Wednesday, January 23, 2013

Constitutional Power Can Free Us

Especially Appropriate for Freeing Right of Way For PUBLIC USE from PRIVATE development

Ribbon cutting on real estate development project
by Comstock Homes - "The Hampshires"
built in contempt of the D.C. I-95 public right of way
former open field between major power line - retail and railroad corridors
Buyers were warned about logical eminent domain situation

The Hampshires, a new community of 111 single family homes and town homes being developed by Comstock in the Lamond-Riggs neighborhood of Northeast Washington, DC. City Councilperson Muriel Bowser led the ribbon cutting ceremony; "I am delighted to welcome the Hampshire's to Ward 4, this new construction will offer much needed high quality and diverse housing. I am proud to have worked with local leaders and residents to help make this development a reality, for which residents have long clamored. I look forward to welcoming new residents to Ward 4." jj


Eminent domain

The Supreme Court has held that the federal government and each state has the power of eminent domain—the power to take private property for "public use". The Takings Clause, the last clause of the Fifth Amendment, limits the power of eminent domain by requiring that "just compensation" be paid if private property is taken for public use. The just compensation provision of the Fifth Amendment did not originally apply directly to the states, but since Chicago, B. & Q. Railroad Co. v. Chicago (1897), federal courts have held that the Fourteenth Amendment extended the effects of that provision to the states. The federal courts, however, have shown much deference to the determinations of Congress, and even more so to the determinations of the state legislatures, of what constitutes "public use". The property need not actually be used by the public; rather, it must be used or disposed of in such a manner as to benefit the public welfare or public interest. One exception that restrains the federal government is that the property must be used in exercise of a government's enumerated powers.

The owner of the property that is taken by the government must be justly compensated. When determining the amount that must be paid, the government does not need to take into account any speculative schemes that the owner claims the property was intended for use in. Normally, the fair market value of the property determines "just compensation". If the property is taken before the payment is made, interest accrues (though the courts have refrained from using the term "interest").

The federal courts have not restrained state and local governments from seizing privately owned land for private commercial development on behalf of private developers. This was upheld on June 23, 2005, when the Supreme Court issued its opinion in Kelo v. City of New London. This 5–4 decision remains controversial.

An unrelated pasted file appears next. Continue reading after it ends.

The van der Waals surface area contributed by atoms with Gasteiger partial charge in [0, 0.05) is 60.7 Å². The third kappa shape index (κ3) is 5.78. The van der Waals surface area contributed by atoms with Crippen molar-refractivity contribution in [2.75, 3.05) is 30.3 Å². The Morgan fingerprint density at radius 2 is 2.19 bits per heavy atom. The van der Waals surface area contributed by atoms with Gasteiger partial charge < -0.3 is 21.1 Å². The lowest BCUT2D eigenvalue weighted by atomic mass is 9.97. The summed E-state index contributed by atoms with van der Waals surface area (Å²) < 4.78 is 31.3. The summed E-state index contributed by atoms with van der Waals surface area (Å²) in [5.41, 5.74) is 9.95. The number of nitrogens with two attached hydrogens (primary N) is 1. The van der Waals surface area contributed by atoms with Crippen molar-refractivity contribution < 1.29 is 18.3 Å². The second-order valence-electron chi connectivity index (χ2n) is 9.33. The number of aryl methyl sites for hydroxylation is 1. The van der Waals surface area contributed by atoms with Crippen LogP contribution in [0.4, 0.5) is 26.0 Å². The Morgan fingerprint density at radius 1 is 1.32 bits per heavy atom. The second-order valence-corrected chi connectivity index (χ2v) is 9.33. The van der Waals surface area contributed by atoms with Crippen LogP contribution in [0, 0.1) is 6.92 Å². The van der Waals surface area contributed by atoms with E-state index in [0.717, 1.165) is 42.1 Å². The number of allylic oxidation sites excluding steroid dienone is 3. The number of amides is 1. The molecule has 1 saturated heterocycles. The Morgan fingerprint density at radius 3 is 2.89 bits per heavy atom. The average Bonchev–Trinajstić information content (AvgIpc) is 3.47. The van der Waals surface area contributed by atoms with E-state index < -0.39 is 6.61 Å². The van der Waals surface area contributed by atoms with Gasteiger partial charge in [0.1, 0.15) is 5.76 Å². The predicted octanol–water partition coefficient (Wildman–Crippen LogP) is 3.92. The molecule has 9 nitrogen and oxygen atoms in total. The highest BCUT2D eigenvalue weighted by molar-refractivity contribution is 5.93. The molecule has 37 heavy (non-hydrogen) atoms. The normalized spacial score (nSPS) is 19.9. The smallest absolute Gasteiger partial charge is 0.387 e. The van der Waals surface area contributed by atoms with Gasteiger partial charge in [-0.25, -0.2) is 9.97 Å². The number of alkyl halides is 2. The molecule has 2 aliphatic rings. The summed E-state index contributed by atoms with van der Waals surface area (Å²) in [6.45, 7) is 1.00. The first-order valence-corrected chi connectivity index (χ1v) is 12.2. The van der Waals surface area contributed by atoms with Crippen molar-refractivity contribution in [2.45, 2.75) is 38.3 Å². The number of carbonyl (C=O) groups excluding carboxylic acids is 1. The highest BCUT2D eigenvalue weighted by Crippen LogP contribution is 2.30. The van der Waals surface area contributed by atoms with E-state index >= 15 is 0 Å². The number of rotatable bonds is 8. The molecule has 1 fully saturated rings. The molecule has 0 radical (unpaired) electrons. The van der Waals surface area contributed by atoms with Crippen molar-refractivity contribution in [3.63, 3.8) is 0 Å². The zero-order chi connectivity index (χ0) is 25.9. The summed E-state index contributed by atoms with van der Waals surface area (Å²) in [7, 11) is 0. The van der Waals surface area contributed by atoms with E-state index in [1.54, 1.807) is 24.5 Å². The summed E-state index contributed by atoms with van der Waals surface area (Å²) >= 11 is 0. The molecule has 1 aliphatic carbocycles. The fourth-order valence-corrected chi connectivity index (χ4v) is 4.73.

The majority opinion, by Justice Stevens, found that it was appropriate to defer to the city's decision that the development plan had a public purpose, saying that "the city has carefully formulated a development plan that it believes will provide appreciable benefits to the community, including, but not limited to, new jobs and increased tax revenue." Justice Kennedy's concurring opinion observed that in this particular case the development plan was not "of primary benefit to . . . the developer" and that if that was the case the plan might have been impermissible.

In the dissent, Justice Sandra Day O'Connor argued that this decision would allow the rich to benefit at the expense of the poor, asserting that "Any property may now be taken for the benefit of another private party, but the fallout from this decision will not be random. The beneficiaries are likely to be those citizens with disproportionate influence and power in the political process, including large corporations and development firms." She argued that the decision eliminates "any distinction between private and public use of property—and thereby effectively delete[s] the words 'for public use' from the Takings Clause of the Fifth Amendment".

A number of states, in response to Kelo, have passed laws and/or state constitutional amendments which make it more difficult for state governments to seize private land. Takings that are not "for public use" are not directly covered by the doctrine,[62] however such a taking might violate due process rights under the Fourteenth amendment, or other applicable law.

'ArtSpace' Demolition Special

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